Q: One area you mentioned in your written oversight plan is courthouse construction. Your subcommittee has exercised no oversight in this area for more than 30 years. Why has this area become a part of the subcommitteeÕs jurisdiction?

A: I guess you could say that the subcommittee's interest in courthouse construction is prompted, in part, by the tenor of the times. You have a situation in Congress where we are struggling to square every dollar in the federal budget, and the Judiciary is not more immune from that process than anyone else. In addition, you have a recent report that originated in the Senate that is very critical of several courthouse construction projects. The courthouse construction process has been the topic of much discussion in recent years, and I believe that this subcommittee can have an important role in helping to assure that citizens have adequate access to our justice system and that courthouses are built with a keen eye on their ultimate cost. I believe that everyone involved in the process of courthouse construction--the Congress, GSA, and the Judiciary-- bear responsibility for assuring that our tax dollars are spent wisely and that when courthouses are built they are actually needed and not just pork barrel projects to bring federal money back to districts. Just as important, GSA must take advantage of fast- changing market conditions to obtain the best prices and the Judiciary must do its part by adhering to the design standards adopted by the Judicial Conference. I believe this subcommittee can help bring additional discipline to the process, and I look forward to working with the judges in this regard.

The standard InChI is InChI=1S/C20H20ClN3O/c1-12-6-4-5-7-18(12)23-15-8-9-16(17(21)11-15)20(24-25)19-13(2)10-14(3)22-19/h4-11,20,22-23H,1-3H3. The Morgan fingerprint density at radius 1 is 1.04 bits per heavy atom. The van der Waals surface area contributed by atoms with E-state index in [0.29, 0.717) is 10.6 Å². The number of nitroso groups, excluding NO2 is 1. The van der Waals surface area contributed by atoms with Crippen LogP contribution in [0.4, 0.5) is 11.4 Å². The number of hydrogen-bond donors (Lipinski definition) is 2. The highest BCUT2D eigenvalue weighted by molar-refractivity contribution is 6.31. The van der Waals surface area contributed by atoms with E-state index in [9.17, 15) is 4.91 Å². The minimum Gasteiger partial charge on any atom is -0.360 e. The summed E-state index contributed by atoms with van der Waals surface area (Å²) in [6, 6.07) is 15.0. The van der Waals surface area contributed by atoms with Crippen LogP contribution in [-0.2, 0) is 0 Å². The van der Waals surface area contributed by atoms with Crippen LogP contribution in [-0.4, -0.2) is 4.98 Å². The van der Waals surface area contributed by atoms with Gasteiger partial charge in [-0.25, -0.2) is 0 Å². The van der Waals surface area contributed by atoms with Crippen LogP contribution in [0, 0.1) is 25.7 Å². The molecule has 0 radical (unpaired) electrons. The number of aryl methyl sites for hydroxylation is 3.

Q: Your subcommittee has expressed its long-standing devotion to improving the delivery of justice by the federal and state courts. A major key to addressing this issue rests in the proper allocation of workload among the two court systems. Will the subcommittee consider the issue of the federalization of the workload of the courts?